• Sustainable purchasing – encouraging and embedding sustainable and life-cycle considerations into purchasing decisions.
  • Community – working with local schools and businesses and supporting an extensive volunteering programme.

More information on each of the programmes can be found at https://sustainability.admin.ox.ac.uk/programmes/activities.

New Graduate College to Focus on Environmental Change

The University has announced that its new graduate college will focus on the ‘two major challenges’ of artificial intelligence and machine learning, and environmental change.

The college will see postdoctoral researchers and graduate students working on interdisciplinary research, mostly between those in the mathematics, physical and life sciences division, but also with some other disciplines, the university said in a statement.

The new college, the first since 1990, forms part of the university’s strategic plan, approved in November 2018, which sets out its vision to increase the number of postgraduate taught students by up to 450 a year and postgraduate research students by 400 by 2030.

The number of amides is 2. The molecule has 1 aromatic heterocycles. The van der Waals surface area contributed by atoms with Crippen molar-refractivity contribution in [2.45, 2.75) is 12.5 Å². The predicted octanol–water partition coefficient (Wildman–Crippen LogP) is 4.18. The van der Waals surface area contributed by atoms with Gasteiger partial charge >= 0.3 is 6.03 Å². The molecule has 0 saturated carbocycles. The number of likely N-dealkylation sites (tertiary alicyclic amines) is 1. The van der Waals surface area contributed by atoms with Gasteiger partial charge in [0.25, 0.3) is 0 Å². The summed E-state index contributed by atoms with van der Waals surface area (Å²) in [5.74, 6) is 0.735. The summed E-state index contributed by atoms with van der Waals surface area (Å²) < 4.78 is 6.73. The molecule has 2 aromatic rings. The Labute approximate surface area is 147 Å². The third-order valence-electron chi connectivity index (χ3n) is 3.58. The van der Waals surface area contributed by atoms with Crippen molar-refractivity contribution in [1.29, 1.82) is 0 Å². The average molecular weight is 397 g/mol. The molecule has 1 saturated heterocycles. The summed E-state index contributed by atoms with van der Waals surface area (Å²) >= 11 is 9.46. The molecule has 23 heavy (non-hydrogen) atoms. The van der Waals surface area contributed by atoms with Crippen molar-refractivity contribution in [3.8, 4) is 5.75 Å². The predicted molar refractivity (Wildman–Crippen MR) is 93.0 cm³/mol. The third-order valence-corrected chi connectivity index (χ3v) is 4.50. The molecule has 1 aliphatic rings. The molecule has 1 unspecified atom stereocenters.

Professor Tarassenko said that the new college would “harness diverse expertise, bringing together researchers who have curiosity beyond their own subject in common”.

The college, which will be located in the Radcliffe Science Library site in central Oxford, will also host entrepreneurs-in-residence.

The college begin recruiting 200 graduate students in 2019-20, with a view to them arriving in September 2020.

With the City Council responsible for 1% of emissions in Oxford, and the University of Oxford. the largest contributor to the city’s footprint at 8% of total emissions, it is encouraging to see both organisations taking the issue of climate-change seriously.

The hope is that the city’s commitment to going green will encourage other cities and universities in the UK to undertake similar commitments.

 

Image credit: Ed Webster, University Parks